Luckily (although it may not have seemed this to Brian) we were about 2 miles from a train station. We left Brian with good wishes and a lonely walk to said station. Brian was unflappable, in good humour and after a cigarette was off. The wheel I am sure can be repaired and Brian will live to fight another day. I really hope that we can repeat this ride so that Brian can get some revenge.
The rest of us pressed on as dawn approached. At one point along a wooded area Sam shouted out 'look!' I looked around and though it might have been a white stag or similar but it turned out to be a bluebell wood. Still impressive though.
Sadly, Anne ended up going home early too as her knee which has been giving her problems for several weeks must have started to let her know that it was time to stop. We said our goodbyes but it was sad that Anne could not have competed the ride as she is excellent company.
With the back of the ride broken and the sea spotted we knew that we had done it. Southend could be seen in the distance. At this point Geoff kindly gave me a stick of Southend Rock as a souvenir of our Brompton adventure.
We stopped to take a few photos which consisted of the Brompton being the main focus! The others were going to get a well earned breakfast but I wanted to head straight back to London, so I said goodbye to the others.
Tony joined me and with only a few minutes to spare we managed to catcher the next train back to Fenchurch Street Station.
The journey took about 55 minutes and as the countryside flew past my window, I could not help but to look out and take stock of what we had all just done. This was the first all Brompton Friday night ride to the seaside and it went very well. I certainly gives hope that we can repeat and perhaps cycle to other seaside destination.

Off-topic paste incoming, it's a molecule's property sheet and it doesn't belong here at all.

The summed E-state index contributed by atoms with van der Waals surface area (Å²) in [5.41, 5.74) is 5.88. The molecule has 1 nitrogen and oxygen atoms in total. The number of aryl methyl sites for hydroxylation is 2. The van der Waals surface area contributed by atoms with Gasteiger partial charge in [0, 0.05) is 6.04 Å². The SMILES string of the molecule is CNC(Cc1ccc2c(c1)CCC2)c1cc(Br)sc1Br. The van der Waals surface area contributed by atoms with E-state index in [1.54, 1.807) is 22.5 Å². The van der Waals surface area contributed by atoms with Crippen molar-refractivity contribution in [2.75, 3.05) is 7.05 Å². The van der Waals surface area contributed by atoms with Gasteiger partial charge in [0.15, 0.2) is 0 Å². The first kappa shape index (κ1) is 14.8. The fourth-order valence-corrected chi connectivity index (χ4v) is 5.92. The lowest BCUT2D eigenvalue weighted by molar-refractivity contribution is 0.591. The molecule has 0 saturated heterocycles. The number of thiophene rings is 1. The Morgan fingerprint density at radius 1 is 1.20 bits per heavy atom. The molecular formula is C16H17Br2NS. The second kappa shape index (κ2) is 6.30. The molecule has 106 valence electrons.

I remember saying to Zoom Zoom at Hyde Park Corner before we left London that night rides of this nature are special, addictive even and after completing this ride I was left with the feeling of wanting to do it all again. Foe me this was a brilliant adventure. As for what Zoom Zoom felt about his first ride of this type, I will let you know.
As I type this my stick of Southend rock is sitting in front of me and I am pretty sure I will do it again. When I got home on Saturday I had a couple of hours sleep and felt pretty good. A day later I feel fine - after cycling over 70 miles if you take into account the milage to and from the ride itself.
A big thank you to all the crazy types on Brompton bikes who came out for this ride, Mark and Geoff for the chats/company at the back and for David who provided a great little route and safety navigated all the way. Map and ride data can be viewed via the link below.
Map and ride data